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Open Access Research article

Corticosterone mediates electroacupuncture-produced anti-edema in a rat model of inflammation

Aihui Li1, Rui-Xin Zhang1, Yi Wang2, Haiqing Zhang1, Ke Ren3, Brian M Berman1, Ming Tan4 and Lixing Lao1*

Author Affiliations

1 Center for Integrative Medicine, School of Medicine, University of Maryland, Baltimore, MD 21201 USA

2 Shanghai University of Traditional Chinese Medicine, Yueyang Affiliated Hospital, Shanghai, China

3 Dept. of Biomedical Sciences, Dental School, University of Maryland, Baltimore, MD 21201 USA

4 Division of Biostatistics, University of Maryland Greenebaum Cancer Center, Baltimore, MD 21201 USA

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BMC Complementary and Alternative Medicine 2007, 7:27  doi:10.1186/1472-6882-7-27

Published: 14 August 2007



Electroacupuncture (EA) has been reported to produce anti-edema and anti-hyperalgesia effects on inflammatory disease. However, the mechanisms are not clear. The present study investigated the biochemical mechanisms of EA anti-inflammation in a rat model.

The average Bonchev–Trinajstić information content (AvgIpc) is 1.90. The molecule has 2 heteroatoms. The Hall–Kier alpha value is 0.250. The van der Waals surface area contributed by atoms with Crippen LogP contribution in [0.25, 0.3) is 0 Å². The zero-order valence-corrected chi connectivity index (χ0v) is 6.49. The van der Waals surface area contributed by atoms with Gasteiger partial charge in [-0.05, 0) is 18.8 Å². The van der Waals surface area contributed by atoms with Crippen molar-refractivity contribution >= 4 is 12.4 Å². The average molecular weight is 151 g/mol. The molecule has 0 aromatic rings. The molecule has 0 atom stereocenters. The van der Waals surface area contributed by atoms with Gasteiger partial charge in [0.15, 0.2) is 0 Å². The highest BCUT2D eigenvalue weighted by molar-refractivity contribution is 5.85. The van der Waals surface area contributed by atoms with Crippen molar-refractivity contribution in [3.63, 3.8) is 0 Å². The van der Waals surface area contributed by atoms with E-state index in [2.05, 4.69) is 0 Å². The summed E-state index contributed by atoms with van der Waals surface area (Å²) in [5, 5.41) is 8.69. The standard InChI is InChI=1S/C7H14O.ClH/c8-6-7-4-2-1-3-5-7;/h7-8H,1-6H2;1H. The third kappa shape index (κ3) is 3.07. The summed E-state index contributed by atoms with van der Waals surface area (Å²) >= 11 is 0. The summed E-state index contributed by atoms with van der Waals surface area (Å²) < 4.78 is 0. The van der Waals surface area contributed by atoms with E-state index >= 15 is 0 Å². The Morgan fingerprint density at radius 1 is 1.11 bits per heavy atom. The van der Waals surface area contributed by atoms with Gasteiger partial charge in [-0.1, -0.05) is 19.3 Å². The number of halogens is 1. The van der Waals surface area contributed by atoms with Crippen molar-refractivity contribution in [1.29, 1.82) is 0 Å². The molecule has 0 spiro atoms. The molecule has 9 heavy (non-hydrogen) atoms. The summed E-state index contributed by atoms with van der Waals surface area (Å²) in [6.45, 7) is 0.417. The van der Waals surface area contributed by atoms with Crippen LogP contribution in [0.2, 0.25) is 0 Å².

Three experiments were conducted on male Sprague-Dawley rats (n = 7–8/per group). Inflammation was induced by injecting complete Freund's adjuvant (CFA) subcutaneously into the plantar surface of one hind paw. Experiment 1 measured plasma corticosterone (CORT) levels to see if EA regulates CORT secretion. Experiment 2 studied the effects of the adrenal gland on the therapeutic actions of EA using adrenalectomy (ADX) rats. Experiment 3 determined whether a prototypical glucocorticoid receptor antagonist, RU486, affects EA anti-edema. EA treatment, 10 Hz at 3 mA and 0.1 ms pulse width, was given twice, for 20 min each, once immediately after CFA administration and again 2 h post-CFA. Plasma CORT levels, paw thickness, indicative of the intensity of inflammation, and paw withdrawal latency (PWL) were measured 2 h and 5 h after the CFA injection.


EA significantly increased plasma corticosterone levels 2 h (5 folds) and 5 h (10 folds) after CFA administration compared to sham EA control, but EA alone in naive rats and CFA alone did not induce significant increases in corticosterone. Adrenalectomy blocked EA-produced anti-edema, but not EA anti-hyperalgesia. RU486 (15 μl, 15 μg/μl), a prototypical glucocorticoid receptor antagonist, also prevented EA anti-edema.


The data demonstrate that EA activates the adrenals to increase plasma corticosterone levels and suppress edema and suggest that EA effects differ in healthy subjects and in those with pathologies.